Operation Pedro Pan, as executed between December 26, 1960 and October 23, 1962, is an important part of Miami’s history. More than 14,000 unaccompanied minors emigrated from Communist Cuba to the United States during the course of the operation; and while some of those children left the area to start their lives, many stayed in Miami. These children represent the first major group of people to emigrate from Cuba following Castro’s revolution, and the event marks a significant change in U.S. immigration policy with regards to Cuba; a change that forever altered the cultural landscape of South Florida. The exhibition Operation Pedro Pan: The Cuban Children’s Exodus recognizes and tells the story of this important moment in Miami’s history.

Operation Pedro Pan was designed to be emotional and thought-provoking. The exhibition is wholly immersive; placing the visitor in a series of environments intended to establish a personal connection between the visitor and the exhibit’s unseen narrators. The exhibition narrative is divided into five sections, each with its own unique environment, following a timeline of events beginning with the Cuban Revolution and concluding with reflections on the ordeal and a life spent in the United States. Within each section, the story is told viscerally through the environment and artifacts contained within; visually and audibly through project images and archival footage; and informationally through labels and narrative text.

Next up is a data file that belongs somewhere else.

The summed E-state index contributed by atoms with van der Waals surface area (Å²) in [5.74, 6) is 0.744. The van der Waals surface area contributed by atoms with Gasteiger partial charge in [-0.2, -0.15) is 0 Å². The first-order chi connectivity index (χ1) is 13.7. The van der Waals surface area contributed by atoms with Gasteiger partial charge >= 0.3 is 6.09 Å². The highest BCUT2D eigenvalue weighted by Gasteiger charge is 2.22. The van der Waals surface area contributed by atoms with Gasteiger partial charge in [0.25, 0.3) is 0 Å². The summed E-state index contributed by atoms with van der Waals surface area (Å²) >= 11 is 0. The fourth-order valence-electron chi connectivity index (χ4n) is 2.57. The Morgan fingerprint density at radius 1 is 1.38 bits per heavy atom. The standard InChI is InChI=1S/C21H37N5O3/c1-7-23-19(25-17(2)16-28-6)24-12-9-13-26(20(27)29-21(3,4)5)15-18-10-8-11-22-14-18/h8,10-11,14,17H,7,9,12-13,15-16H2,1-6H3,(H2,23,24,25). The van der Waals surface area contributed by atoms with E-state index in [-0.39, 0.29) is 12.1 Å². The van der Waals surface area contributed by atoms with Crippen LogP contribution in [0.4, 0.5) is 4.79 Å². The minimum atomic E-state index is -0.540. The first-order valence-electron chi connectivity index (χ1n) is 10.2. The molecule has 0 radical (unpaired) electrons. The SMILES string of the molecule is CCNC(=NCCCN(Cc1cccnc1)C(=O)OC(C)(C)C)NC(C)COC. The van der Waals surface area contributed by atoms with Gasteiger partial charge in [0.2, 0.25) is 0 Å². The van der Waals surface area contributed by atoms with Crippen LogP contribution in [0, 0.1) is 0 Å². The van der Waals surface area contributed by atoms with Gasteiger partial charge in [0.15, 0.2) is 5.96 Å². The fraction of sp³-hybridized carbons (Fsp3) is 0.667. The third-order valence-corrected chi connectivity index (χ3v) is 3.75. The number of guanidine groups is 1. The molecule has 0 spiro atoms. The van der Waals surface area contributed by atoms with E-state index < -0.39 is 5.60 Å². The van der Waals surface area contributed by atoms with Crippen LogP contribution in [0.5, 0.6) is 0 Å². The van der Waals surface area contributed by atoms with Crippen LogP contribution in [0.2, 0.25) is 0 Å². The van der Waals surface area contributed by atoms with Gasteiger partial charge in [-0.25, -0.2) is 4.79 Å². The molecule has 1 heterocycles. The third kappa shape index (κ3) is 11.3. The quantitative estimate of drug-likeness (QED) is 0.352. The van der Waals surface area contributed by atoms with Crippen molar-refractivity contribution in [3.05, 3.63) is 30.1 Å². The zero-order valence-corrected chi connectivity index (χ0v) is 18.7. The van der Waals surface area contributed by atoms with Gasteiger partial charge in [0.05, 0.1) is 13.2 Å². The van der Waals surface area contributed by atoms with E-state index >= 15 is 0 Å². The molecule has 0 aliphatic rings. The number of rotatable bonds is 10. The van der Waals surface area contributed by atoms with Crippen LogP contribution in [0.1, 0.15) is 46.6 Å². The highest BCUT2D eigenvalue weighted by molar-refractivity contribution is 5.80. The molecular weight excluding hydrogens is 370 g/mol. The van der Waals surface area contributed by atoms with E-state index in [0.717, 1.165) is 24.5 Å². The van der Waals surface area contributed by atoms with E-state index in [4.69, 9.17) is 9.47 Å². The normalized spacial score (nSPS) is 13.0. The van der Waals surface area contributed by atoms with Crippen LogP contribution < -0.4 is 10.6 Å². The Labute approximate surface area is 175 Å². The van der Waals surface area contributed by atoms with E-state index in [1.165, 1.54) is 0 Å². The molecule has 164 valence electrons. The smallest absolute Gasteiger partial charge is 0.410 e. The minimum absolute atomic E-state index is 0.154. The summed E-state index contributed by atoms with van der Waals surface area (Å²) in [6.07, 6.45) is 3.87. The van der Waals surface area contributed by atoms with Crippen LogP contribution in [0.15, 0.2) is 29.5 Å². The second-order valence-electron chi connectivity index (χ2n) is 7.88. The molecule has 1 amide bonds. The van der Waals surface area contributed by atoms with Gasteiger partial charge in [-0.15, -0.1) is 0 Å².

The majority of the objects displayed in the exhibition were provided as a loan by Operation Pedro Pan Group, Inc., our partner in developing the exhibition. Objects are displayed in a number of manners – both contextually within an environment, and as an assemblage meant to relate an entire group’s varied experience across one theme. For example, “Our Departure from Cuba” recreates the Havana airport from which many Cuban exile children left. Cases were created to resemble ticket desks at the airport. Many Pedro Pans’ Cuban national passports, along with government letters acquiescing to emigration, plane tickets, and other personal effects are displayed in the cases. These objects all relate directly to one or more Pedro Pan’s experience at the moment they left their families in Cuba. Interview videos in each section provide firsthand accounts of the exodus while giving the exhibition a voice and unquestionably identifying who is telling the story of Operation Pedro Pan.

One reviewer noted: “The basic outlines of the story are familiar to many people who live in Miami, but it has been difficult until recently to explore the nuances of this experience because of still-unresolved tensions among Cuban exiles over the meanings of the 1959 Cuban Revolution and its subsequent turn towards communism. This exhibit provides a building block in the process of re-narrating that past.”



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